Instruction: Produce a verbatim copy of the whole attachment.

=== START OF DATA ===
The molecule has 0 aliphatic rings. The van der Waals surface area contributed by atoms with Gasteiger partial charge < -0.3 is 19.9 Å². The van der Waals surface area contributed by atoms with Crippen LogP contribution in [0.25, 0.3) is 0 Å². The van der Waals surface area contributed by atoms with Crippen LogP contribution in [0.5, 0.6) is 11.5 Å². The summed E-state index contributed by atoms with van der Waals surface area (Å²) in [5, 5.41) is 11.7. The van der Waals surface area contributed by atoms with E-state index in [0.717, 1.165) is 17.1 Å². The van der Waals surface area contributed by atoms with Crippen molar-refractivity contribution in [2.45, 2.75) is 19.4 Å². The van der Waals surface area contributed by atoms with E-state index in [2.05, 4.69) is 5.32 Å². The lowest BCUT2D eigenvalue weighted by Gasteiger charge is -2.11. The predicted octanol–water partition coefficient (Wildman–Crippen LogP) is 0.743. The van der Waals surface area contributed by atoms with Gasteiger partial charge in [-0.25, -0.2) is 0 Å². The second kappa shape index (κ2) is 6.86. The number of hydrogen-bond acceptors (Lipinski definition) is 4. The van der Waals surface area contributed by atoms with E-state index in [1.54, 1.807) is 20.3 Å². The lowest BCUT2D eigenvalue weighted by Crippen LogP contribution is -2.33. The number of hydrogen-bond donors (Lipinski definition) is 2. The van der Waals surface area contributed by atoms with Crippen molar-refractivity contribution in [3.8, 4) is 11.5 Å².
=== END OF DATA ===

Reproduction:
The molecule has 0 aliphatic rings. The van der Waals surface area contributed by atoms with Gasteiger partial charge < -0.3 is 19.9 Å². The van der Waals surface area contributed by atoms with Crippen LogP contribution in [0.25, 0.3) is 0 Å². The van der Waals surface area contributed by atoms with Crippen LogP contribution in [0.5, 0.6) is 11.5 Å². The summed E-state index contributed by atoms with van der Waals surface area (Å²) in [5, 5.41) is 11.7. The van der Waals surface area contributed by atoms with E-state index in [0.717, 1.165) is 17.1 Å². The van der Waals surface area contributed by atoms with Crippen molar-refractivity contribution in [2.45, 2.75) is 19.4 Å². The van der Waals surface area contributed by atoms with E-state index in [2.05, 4.69) is 5.32 Å². The lowest BCUT2D eigenvalue weighted by Gasteiger charge is -2.11. The predicted octanol–water partition coefficient (Wildman–Crippen LogP) is 0.743. The van der Waals surface area contributed by atoms with Gasteiger partial charge in [-0.25, -0.2) is 0 Å². The second kappa shape index (κ2) is 6.86. The number of hydrogen-bond acceptors (Lipinski definition) is 4. The van der Waals surface area contributed by atoms with E-state index in [1.54, 1.807) is 20.3 Å². The lowest BCUT2D eigenvalue weighted by Crippen LogP contribution is -2.33. The number of hydrogen-bond donors (Lipinski definition) is 2. The van der Waals surface area contributed by atoms with Crippen molar-refractivity contribution in [3.8, 4) is 11.5 Å².